Most activists were released a few hours after the arrest.

Public gatherings by the group have been banned, and Sunday’s arrest appeared to be an attempt by the Syrian authorities to enforce that rule.

The detention follows a meeting by 168 human rights activists on Saturday, at which they called for gradual and peaceful democratic change in Syria.

A leading member of the group told the BBC after his release that the move was a message to weaken the Syrian opposition movement.

When President Bashar al-Assad came to power in 2000, he raised hopes for democratic reform by releasing hundreds of political prisoners.

Repression soon followed however, seriously limiting the freedom of opposition in Syria.

Story from BBC NEWS:

Published: 2007/12/11 16:16:33 GMT


December 12th, 2007, 2:13 am


norman said:

The Syrian consumers are the winners with free trade , lower prices makes it easier for them to make ends meet , Syrian traders and merchants should try to buy from China and sell to other countries and invest the profit in Syria to make things China can not make .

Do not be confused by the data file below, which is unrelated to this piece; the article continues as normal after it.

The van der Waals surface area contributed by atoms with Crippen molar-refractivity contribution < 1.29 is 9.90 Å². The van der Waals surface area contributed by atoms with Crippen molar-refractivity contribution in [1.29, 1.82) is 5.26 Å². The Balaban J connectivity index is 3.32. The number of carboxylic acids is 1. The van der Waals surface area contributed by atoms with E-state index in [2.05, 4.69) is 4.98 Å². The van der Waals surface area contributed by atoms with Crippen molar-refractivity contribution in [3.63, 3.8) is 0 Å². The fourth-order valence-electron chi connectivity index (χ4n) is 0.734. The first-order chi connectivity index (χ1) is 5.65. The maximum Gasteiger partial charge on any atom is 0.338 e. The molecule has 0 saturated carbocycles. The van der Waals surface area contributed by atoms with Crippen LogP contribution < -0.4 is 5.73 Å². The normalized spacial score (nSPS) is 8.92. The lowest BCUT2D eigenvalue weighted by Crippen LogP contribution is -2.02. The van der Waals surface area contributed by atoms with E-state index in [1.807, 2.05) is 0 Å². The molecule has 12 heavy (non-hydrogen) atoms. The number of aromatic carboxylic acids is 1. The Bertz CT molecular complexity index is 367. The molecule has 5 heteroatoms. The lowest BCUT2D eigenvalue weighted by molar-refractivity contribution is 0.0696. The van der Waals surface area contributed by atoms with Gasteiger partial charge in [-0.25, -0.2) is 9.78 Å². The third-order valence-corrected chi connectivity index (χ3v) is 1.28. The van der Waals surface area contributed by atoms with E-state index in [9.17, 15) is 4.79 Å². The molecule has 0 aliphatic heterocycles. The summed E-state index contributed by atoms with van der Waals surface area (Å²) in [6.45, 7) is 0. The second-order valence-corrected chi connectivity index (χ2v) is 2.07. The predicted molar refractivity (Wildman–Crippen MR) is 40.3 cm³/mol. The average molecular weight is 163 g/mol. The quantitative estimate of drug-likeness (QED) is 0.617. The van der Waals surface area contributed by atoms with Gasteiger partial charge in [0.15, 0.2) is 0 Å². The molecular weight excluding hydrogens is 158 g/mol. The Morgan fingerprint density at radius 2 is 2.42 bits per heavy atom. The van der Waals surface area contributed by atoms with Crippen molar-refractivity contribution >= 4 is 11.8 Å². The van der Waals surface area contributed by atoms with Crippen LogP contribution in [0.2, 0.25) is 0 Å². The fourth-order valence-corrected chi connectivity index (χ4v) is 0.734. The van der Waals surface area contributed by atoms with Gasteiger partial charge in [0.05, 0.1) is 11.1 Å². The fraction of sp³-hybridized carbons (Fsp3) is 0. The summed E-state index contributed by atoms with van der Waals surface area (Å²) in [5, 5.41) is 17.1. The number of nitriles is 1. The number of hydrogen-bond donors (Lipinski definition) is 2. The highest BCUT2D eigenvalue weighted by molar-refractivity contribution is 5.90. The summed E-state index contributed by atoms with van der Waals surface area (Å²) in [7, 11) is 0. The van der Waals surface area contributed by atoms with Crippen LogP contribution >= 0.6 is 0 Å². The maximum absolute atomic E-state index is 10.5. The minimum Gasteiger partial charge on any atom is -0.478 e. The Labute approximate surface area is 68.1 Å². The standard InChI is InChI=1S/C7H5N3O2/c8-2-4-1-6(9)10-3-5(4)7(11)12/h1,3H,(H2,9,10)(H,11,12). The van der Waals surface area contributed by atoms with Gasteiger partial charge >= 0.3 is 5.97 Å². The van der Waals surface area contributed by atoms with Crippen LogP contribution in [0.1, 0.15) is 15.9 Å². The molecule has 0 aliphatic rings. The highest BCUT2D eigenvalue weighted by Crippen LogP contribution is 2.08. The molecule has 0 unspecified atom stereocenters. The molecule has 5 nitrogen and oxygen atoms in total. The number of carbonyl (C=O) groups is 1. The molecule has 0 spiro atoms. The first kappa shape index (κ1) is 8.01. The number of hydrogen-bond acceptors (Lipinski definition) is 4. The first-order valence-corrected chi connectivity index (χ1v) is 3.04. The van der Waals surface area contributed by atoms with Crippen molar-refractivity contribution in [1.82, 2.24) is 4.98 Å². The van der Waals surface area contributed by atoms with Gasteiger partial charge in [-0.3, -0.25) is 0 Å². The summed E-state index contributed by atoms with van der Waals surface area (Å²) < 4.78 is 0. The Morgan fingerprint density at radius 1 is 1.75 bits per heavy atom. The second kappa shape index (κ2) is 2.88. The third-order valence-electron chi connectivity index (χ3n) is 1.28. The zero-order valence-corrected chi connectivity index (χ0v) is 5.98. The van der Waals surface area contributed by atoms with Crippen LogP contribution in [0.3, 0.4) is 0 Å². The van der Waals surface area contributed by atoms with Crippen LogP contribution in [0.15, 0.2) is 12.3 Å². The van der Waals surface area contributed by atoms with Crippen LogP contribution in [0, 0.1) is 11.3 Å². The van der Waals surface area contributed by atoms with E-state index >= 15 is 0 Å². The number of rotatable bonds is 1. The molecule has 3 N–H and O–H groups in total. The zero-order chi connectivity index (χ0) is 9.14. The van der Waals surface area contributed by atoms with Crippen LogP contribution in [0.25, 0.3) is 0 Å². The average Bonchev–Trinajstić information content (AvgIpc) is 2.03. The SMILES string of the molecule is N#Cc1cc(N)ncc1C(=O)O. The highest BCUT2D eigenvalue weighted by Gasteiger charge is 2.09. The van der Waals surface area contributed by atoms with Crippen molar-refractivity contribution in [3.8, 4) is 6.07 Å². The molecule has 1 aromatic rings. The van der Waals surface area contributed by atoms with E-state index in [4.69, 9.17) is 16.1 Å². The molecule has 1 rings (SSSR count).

December 12th, 2007, 2:45 am


AnotherIsraeliGuy said:

If indeed the hope of the Syrian economy is to develop manufacturing based on low cost wages as was “explained” to me in previous posts, then opening the market to cheap Chinese imports makes no sense. Yes, it is good short term, but it will undermine any new manufacturing industry. Is Syria capable to jump from an agriculture and oil based industry to a service based industy directly? Given the low education standards and lack of English knowledge in Syria I think not. But hey, what do I know?